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Century-old hardware store, rare car are family’s legacy
|Written by JOHN CARLISLE, Detroit Free Press|
|Tuesday, 26 February 2013 14:30|
DETROIT (AP) – A lot of the old-timers know it's still back there somewhere, hidden in darkness.
Now and then, some of them work up the nerve to ask for a peek at it. And if the owner is around, they just might get the chance to see a piece of history in more ways than one, the Detroit Free Press reports.
They're the longtime customers of Reindel's True Value Hardware in Fraser, a 115-year-old store owned by a single family since it was founded. If the regulars aren't here for the nostalgia behind that longevity, or for something as practical as a specific tool, they come to see the old car that they hear so much about.
It's a 1910 Model F Roadster – an antique vehicle briefly produced by International Harvester, which was known back then mostly for the farm equipment and trucks it manufactured. The company decided to dabble in the burgeoning car industry, when auto companies were springing up like weeds after a rain and dozens of them competed for money and attention. The Model F Roadster was International Harvester's foray into the car market.
“Everybody had their own ideas how to make cars back then,” said Charlie Reindel, the 61-year-old owner of the hardware store and the vintage vehicle kept inside it.
He has been told his is one of a handful of these models left in the world, and after years of babying, it's not much different from when it rolled off the assembly line.
Every square inch of it features some peculiarity. The frame is wood. The fittings are solid brass. Kerosene lamps flank the windshield and fuel the taillights, which are sheathed in thick red glass. The license plate, its original from 1910, is made of porcelain. The thick tread on the tires spells out the words “non-skid” over and over. The carbide headlights are powered by carbon pellets and water, like a miner's helmet, and they mix to form acetylene gas, which creates a bright light, making the housing dangerously hot to touch.
“When they heat up, you don't want to put your hand on them,” he said with a laugh.
Reindel isn't a car collector who saved for years to buy this model and show it off in car cruises. This was his grandfather's car, one the old man bought brand new a century ago for $1,200 so he could deliver tools around town from his little hardware store.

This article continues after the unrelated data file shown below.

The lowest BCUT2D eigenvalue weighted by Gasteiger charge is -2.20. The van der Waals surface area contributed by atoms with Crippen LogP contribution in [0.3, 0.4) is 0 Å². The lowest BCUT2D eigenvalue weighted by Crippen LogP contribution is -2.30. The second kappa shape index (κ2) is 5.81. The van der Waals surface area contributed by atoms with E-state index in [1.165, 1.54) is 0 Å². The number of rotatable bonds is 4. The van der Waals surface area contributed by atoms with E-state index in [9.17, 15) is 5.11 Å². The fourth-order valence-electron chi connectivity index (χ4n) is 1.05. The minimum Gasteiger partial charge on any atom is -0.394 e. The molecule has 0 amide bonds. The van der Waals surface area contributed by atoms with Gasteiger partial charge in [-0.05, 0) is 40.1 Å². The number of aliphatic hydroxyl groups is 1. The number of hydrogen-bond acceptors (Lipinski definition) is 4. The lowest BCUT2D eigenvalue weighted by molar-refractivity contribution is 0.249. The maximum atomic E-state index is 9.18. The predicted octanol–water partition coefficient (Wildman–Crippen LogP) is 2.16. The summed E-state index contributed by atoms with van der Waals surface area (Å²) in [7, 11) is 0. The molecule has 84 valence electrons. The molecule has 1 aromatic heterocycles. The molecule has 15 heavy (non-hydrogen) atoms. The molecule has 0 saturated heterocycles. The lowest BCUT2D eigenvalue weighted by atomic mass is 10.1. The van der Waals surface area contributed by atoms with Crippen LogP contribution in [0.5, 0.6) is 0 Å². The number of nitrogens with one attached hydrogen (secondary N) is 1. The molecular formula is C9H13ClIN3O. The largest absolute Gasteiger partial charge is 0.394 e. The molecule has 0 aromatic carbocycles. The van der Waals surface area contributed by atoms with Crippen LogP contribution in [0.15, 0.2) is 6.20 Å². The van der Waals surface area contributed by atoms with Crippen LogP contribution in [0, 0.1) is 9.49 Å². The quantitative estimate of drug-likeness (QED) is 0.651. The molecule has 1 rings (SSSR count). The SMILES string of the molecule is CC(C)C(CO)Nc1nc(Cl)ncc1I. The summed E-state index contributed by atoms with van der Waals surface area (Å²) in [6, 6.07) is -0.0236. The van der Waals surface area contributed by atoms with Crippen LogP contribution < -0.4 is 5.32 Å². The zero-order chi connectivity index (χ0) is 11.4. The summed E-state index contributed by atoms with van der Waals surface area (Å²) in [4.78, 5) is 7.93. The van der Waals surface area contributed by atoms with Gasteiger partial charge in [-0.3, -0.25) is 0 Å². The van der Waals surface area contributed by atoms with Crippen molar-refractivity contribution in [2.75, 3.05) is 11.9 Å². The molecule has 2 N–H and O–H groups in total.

It's a family car in the truest sense of the word.
The hardware store was passed down to him the same way. His grandfather started the business in 1898, in a little shack across the street, before building his own place in 1925 on the corner where it still sits.
Business isn't bad nowadays, Reindel said, but it was better when nearby Groesbeck was lined with hundreds of machine shops that were longtime customers. Many of them were wiped out by the recession. The growth of big-box hardware stores has taken its toll, too. But Reindel's still gets enough customers who like going to an old-fashioned corner hardware store.
“A lot of people like the personalized service we have, and somebody who can talk to you who actually knows what they're talking about,” Reindel said.
And enough people are eager to see if that car is still around, too. “A lot of the older guys, they still ask, ‘Is it still there? Do you still have it?’” said Karen Johnson, herself almost family after working here for over three decades, since she was 17.
Though it's usually in its protective cocoon at the store, Reindel sometimes takes it out to car shows at Greenfield Village or at the Edsel and Eleanor Ford House, or to show the excited guys in the beer tent at the Lions Club Festival every summer.
Sometimes, just for fun, he'll take it on a run to the gas station for cigarettes, drawing stunned looks from everyone pumping gas into their comparatively uninteresting vehicles. And when Reindel turns the key and people hear the unusual sounds the engine makes, they swarm.
“They've never seen anything like it,” said Al Roy, 54, a longtime employee. He often tags along with Reindel when he takes the car out. “Then when they hear it run, they're like, ‘Whoa!’”
If someone asks to see it, in those quiet moments when the walk-in traffic ebbs, Reindel proudly shows it off. It's not just history, he said. It also represents his personal history, something from the past that, like the store where it's kept, he's been entrusted to take care of.
“It's a lot of work, but it's a lot of fun,” he said. “Usually people buy a car from somebody else and work on it. For it to be in the family that long is really pretty special.”
Information from: Detroit Free Press, http://www.freep.com
Copyright 2013 Associated Press. All rights reserved. This material may not be published, broadcast, rewritten, or redistributed.
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|Last Updated on Tuesday, 26 February 2013 15:03|